The difference with the recent intensifying of the gentrification of Ossington since 2008 is that it is beginning to threaten the very existence of any working class immigrant residences, immigrant-serving shops and light manufacturing businesses in the area, with a real tipping point coming soon when the senior residents of the area pass away and their families have to sell their homes.  You can read comments online about how the area still isn’t gentrified enough and that there is still a lot of room for development, basically saying in a very nice way that the old Portuguese, Italian, Ukrainian and Vietnamese residents and workers and the economies associated with their daily lives are still a nuisance in the area that needs to be cleaned up, though with Little Portugal signs remaining up and one or two token businesses and churches remaining just for quaintness.  The hypocritical thing about the critiques of working class and immigrant land uses by the new gentrifier douchebag condo elite is that if they used the land for these same purposes with different branding (cafes, bars, restaurants, workspaces for artisans, storage space, car repair) or if the immigrant workers had developed some of the new businesses they have (gyms in the back of cafes, late-night bars, clothing stores), they would still say that they are creating innovative, lively and creative urban cultures and spaces and that the area used to be a derelict area in need of rejuvenation or some such bullshit.  While not all of these gentrifiers are Anglo or even white, they have taken on the ideology of the city’s Anglo elite in denigrating immigrant working class culture as lesser and adhering to the new suburbanized downtown condo aesthetic of a hip urban life without the ‘drama’ of actually having to live in a gritty urban area with ‘urban’ problems.  Fuck them and their dystopian dreams.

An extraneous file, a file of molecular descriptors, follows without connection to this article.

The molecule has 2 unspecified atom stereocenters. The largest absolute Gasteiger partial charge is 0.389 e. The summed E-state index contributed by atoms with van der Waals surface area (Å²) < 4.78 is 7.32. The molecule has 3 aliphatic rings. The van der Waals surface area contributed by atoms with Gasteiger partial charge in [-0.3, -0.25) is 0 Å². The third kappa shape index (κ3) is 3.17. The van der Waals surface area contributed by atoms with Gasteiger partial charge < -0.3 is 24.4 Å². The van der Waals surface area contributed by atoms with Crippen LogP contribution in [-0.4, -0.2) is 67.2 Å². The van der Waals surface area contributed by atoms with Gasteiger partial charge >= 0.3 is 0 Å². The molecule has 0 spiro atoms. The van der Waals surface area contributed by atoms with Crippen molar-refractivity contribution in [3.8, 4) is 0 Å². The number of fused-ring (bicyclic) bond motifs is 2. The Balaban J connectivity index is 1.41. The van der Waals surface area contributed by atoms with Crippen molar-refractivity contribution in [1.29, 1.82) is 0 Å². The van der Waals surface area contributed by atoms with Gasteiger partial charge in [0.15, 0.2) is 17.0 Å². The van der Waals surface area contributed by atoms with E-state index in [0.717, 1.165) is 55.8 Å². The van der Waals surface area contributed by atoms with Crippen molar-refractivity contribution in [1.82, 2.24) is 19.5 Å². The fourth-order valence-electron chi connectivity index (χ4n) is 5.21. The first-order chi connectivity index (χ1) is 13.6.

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miroma (Michael Romandel)